Wildfire and Debris Flow: A Geologic Hazard

A two-story home damaged by a debris flow. The building is surrounded by displaced boulders and woody debris, and the exterior is caked with mud up to the bottom of the second floor. The caption below provides more information.
Above: A home damaged by the January 9, 2018 debris flow event in Montecito, California. The event was triggered by heavy rain on the Thomas Fire burn area above Montecito. This home is located near Buena Vista Creek. Note the mud line is asymmetric, indicating surge front depths were greater on the left side of the structure than on the right side.
Photo credit: Brian Swanson, CGS.

Scientific Background

Californians who live on or below hillsides—especially in areas impacted by recent wildfires—should be aware that the rainy season increases the possibility of potentially dangerous debris flows, a geologic hazard that is often identified in the news as mudflows or mudslides.

Four geological processes and landforms sensitive to wildfires: A. Rockfall. B. Post-fire debris flow. C. Alluvial fan. D. Floodplain.A debris flow is a fast-moving mass of material—slurries of water, rock, soil, vegetation, and even boulders and trees—that moves rapidly downhill. Debris flows after wildfire are typically more dangerous because they are fast-moving, triggered by short, intense periods of rainfall, and can cause both property damage and loss of life.

The January 2018 Montecito debris flows, in an area of Santa Barbara County impacted by the Thomas fire in December, caused at least 21 fatalities, damaged or destroyed more than 500 structures and seven bridges, and shut down Highway 101 for two weeks. California Geological Survey scientists estimated the Montecito debris flow as having speeds of 10-15 mph, being up to 25-30 feet deep, and capable of carrying boulders as large as a tow truck.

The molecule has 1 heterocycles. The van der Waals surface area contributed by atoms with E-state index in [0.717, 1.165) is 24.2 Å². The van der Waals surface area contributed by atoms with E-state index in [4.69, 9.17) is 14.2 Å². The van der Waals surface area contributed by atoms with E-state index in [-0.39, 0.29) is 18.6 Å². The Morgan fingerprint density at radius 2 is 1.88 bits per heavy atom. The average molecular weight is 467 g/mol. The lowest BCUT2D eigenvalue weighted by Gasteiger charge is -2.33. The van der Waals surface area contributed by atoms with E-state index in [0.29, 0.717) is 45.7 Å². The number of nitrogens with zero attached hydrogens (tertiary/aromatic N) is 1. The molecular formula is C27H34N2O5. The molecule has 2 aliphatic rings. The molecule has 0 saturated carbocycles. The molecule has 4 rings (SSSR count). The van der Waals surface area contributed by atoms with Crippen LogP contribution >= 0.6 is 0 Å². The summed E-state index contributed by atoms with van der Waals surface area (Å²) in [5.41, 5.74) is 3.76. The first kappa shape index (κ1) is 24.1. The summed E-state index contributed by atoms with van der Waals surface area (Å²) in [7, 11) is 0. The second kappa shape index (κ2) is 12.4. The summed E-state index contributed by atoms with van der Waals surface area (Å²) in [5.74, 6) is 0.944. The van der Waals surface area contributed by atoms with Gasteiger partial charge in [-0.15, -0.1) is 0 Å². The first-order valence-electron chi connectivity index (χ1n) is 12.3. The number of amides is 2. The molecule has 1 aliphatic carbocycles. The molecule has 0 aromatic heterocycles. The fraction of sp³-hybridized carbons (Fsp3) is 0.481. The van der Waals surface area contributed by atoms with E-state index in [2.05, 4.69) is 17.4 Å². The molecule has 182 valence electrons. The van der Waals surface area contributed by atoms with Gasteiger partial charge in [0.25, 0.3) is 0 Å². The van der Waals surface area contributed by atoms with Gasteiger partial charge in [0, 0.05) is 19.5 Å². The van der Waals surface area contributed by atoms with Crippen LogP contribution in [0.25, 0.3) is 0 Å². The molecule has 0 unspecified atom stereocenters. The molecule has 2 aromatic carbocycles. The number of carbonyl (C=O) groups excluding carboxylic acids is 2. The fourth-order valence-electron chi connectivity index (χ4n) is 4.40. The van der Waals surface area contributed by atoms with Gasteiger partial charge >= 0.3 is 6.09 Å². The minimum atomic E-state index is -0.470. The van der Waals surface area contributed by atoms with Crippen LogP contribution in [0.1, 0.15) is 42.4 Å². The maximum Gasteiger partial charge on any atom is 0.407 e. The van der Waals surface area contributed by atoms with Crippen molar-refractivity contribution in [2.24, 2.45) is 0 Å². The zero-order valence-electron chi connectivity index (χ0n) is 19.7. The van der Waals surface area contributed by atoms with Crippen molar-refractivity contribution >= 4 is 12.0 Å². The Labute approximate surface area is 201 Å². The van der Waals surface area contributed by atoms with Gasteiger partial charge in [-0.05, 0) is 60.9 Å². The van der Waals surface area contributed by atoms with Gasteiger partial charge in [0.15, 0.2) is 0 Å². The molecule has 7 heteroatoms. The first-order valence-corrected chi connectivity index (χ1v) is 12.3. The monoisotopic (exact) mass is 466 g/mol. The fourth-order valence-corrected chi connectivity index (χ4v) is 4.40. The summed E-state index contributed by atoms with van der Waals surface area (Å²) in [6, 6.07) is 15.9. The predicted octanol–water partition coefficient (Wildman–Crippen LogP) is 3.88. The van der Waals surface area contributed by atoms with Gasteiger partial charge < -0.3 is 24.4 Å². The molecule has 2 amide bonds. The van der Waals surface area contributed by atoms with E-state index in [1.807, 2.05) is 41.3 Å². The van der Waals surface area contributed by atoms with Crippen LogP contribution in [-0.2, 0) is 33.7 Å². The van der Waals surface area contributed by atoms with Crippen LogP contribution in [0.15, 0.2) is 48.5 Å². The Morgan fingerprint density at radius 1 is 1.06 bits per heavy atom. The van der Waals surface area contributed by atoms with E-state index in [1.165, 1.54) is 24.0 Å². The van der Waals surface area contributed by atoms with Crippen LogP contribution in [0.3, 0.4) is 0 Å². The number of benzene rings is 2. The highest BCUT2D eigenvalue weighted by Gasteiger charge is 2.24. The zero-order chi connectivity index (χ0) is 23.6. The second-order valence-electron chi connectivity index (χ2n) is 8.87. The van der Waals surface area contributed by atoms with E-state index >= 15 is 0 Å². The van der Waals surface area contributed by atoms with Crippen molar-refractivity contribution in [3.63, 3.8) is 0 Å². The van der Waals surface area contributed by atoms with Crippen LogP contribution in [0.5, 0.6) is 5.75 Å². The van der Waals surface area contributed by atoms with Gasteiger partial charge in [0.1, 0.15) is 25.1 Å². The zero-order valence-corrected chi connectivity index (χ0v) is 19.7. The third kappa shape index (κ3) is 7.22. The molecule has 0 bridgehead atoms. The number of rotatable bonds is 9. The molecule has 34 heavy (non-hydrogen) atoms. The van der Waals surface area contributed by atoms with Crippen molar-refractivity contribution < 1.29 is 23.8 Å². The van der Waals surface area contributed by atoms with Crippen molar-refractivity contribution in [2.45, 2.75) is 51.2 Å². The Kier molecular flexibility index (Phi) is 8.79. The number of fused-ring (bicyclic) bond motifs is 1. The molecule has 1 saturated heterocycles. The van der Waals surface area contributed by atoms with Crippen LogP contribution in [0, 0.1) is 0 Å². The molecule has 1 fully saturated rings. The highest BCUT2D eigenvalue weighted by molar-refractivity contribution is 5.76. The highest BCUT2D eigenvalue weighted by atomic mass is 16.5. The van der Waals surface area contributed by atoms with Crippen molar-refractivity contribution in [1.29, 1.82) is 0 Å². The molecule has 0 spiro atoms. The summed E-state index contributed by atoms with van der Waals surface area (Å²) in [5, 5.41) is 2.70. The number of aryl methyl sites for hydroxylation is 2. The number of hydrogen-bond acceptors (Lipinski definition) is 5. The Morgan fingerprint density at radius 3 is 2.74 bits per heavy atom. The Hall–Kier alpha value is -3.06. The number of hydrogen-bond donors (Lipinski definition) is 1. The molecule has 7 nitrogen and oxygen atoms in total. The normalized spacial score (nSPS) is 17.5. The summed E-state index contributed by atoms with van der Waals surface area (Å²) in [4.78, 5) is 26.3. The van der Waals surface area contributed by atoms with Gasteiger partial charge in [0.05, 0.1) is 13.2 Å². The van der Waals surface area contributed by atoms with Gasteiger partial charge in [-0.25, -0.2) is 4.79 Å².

Watershed Emergency Response

Mission: California Watershed Emergency Response Teams (WERTs) help communities prepare after wildfire by rapidly documenting and communicating post-fire risks to life and property posed by debris flow, flood, and rock fall hazards. The WERT response is led by the California Department of Forestry and Fire Protection (CAL FIRE) and co-led by the California Geological Survey (Department of Conservation).

The WERT five-step process to risk reduction: 1. Determine soil burn severity. 2. Identify values at risk. 3. Identify, model, and classify hazards. 4. Develop emergency protective measure(s). 5. Communicate findings.WERT objectives are completed in a rapid step-wise manner to achieve the goal of risk reduction. A fundamental step in the WERT process is the identification and characterization of values-at-risk (VARs). VARs are the values or resources at risk of damage or loss by post-wildfire geologic and/or hydrologic hazards. The WERT process utilizes a qualitative approach to evaluate risk to these values, and relies on a combination of modeling and best professional judgment to guide relative risk determination and the development of emergency protection measures. The final step in risk reduction is to communicate the evaluation findings to local jurisdictions responsible for emergency planning and preparedness.

The decision to conduct a WERT response is made by CAL FIRE in coordination with local and federal agencies, and is also based on:

  • Fire size and intensity, and its location in relation to values-at-risk (VARs).
  • Proximity of intensely burned areas with steep slopes to housing developments.
  • Likelihood of debris flows based on topography, geology, climate, etc. impacting VARs.
  • Proximity of VARs to flood and debris flow prone areas affected by the fire.
  • Presence of transportation networks, water supply systems, campgrounds, etc. at potentially high risk.
  • Fire that includes a significant percentage of state responsibility areas.
Smoke column above the Lake Fire (2020). Photo credit: Austin Dave.
A large smoke column rises thousands of feet above chaparral-covered mountains.

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